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Deep-six’ing criminal records

MONTREAL, Que. - Canadians with criminal records are not allowed in the United States unless they have temporary waivers which are increasingly difficult to obtain in post-9/11 America. A more permane...

MONTREAL, Que. – Canadians with criminal records are not allowed in the United States unless they have temporary waivers which are increasingly difficult to obtain in post-9/11 America. A more permanent solution are pardons which, effectively, makes criminal records disappear. In September 2002 the National Pardon Centre (NPC) opened in Montreal, the first such centre in Canada to offer bilingual walk-in services for people looking to obtain pardons and rejoin the ranks of the unmarked.

The NPC was founded by Nicole Lvesque, a criminologist and NPC program director, with the help of private seed money; the NPC is non-profit and operates without government assistance. Although other agencies in Canada offer help in applying for pardons, Lvesque says, “There was a big lack of service in Quebec. There was no-one (with whom) to go over the counseling and support.”

Not only does the NPC fill a void for those within striking distance of downtown Montreal, anyone in the country, French or English, can call 514-842-2411, write to 2000 Peel Street, Suite 670, Montreal, H3A 2W5 or visit

Applying for a pardon is a fairly mechanical exercise – no pleading before judges and no lawyers, but the application requires information from several sources. “Eighty per cent of the pardon applications that are sent in to the National Parole Board (NPB) are incorrect and 95 per cent of the people who start the application on their own come in for assistance,” Lvesque says.

For someone wishing to get a pardon on the first try, the flat fee is a bargain. There are two processing routes – the year-and-a-half route costs $550; the two-year route costs $375. The fee, says communications director Michael Ashby, “includes all taxes and government fees associated with doing a pardon.” The average processing time at the NPB has risen from six months in 1997 to 20 months in 2002, thanks to staff cuts and delays in implementing streamlining technologies.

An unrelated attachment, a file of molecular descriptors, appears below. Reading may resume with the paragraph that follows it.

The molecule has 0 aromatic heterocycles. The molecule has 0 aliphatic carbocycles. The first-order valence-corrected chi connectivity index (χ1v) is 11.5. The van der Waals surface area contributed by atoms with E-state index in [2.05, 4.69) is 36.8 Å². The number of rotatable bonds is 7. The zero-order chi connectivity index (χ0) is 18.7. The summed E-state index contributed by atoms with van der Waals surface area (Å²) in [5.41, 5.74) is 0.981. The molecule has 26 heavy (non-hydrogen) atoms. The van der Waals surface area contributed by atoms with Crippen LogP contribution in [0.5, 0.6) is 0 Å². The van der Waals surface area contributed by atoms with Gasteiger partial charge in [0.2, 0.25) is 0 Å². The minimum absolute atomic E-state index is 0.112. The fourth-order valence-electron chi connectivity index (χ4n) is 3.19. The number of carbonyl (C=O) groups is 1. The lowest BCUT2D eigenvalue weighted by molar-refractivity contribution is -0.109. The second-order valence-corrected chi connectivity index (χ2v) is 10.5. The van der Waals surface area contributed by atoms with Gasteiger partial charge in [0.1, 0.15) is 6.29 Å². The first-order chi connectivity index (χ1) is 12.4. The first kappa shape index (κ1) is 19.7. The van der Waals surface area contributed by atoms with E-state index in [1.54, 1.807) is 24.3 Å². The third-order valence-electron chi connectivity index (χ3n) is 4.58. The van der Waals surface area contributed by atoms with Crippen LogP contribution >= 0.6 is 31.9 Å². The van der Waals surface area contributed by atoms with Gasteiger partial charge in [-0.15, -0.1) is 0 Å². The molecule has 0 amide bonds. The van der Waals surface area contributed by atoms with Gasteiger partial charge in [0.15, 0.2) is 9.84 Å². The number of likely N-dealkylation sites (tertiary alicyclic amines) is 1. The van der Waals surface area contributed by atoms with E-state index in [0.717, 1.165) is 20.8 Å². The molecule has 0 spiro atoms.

The NPC also processes applications for waivers, but they are only good for six months. They allow those with records into the U.S., and where there was no conviction, the fingerprints and mug shots taken after an arrest, can be destroyed.

All an applicant has to give the NPC is a set of fingerprints, which is a 10-minute, $25 exercise at a private fingerprinting company and the NPC counselors do the rest: certifying the fingerprints with the RCMP, ordering court records and determining eligibility for a pardon, finding out what records exist at the local police station where the charges were laid, getting court information, and on and on.

The Pardon Program was created in 1971 and since then the NPB has granted 276,956 pardons; only two per cent of pardon applications have been denied since 1992.

The basic requirements for getting pardons are that applicants must have completed their jail terms, paid their fines or done their community service, and be crime-free for three years in the case of summary offences and five years in the case of indictable offences. For those who think that pardons hide horrid lives of crime, it is worth noting that the NPB only revokes about three per cent of pardons, which happens if someone with a pardon is convicted of a new crime.

Within Canadian borders, a history of criminal activity creates barriers, for example to job advancement, volunteer work, child custody and adoption, the ability to be bonded and personal credibility. Internationally, says Ashby, “Truckers are one of the obvious groups where criminal records affect their employment.”

A criminal record never disappears, but once a pardon is granted, explains Ashby, “all the information pertaining to the conviction is gathered together and sealed and no one can get access to that without permission of the Solicitor General of Canada.” After a pardon is granted or issued, fingerprint records are withdrawn from the Canadian Police Information Centre (CPIC); a search will not turn up a criminal record or the existence of a pardon.

“If you get typed in at the border and you have an RCMP fingerprint number, you will not be allowed entry into the U.S.,” says Ashby. In fact, even admitting to an arrest where there was no conviction, especially for drugs, can bar you from entry into the U.S. “If they have downloaded your information (from CPIC, to which the Federal Bureau of Investigation has access) into their system it will never come out,” Ashby adds.

“Worse,” says Ashby, “the Americans do not recognize Canadian pardons. If you go to the border and admit you have a pardon, they will put your information into their database and it will be there forever.”

Ashby advises anyone who plans to apply for a pardon to stay well away from the border until the pardon is granted, because if you get in the U.S. system, your pardon will be worthless in their eyes.

So you finally receive your pardon, called your Mum at the number tattooed on your arm, get a great job and are one day questioned by a U.S. border guard. Are you required by law to tell him or anyone else about your pardon? The NPB, some of our RCMP and police officers and the U.S. say you must. Ashby counsels, “if you say no, there is no way they will ever find out, so make your own decision.”

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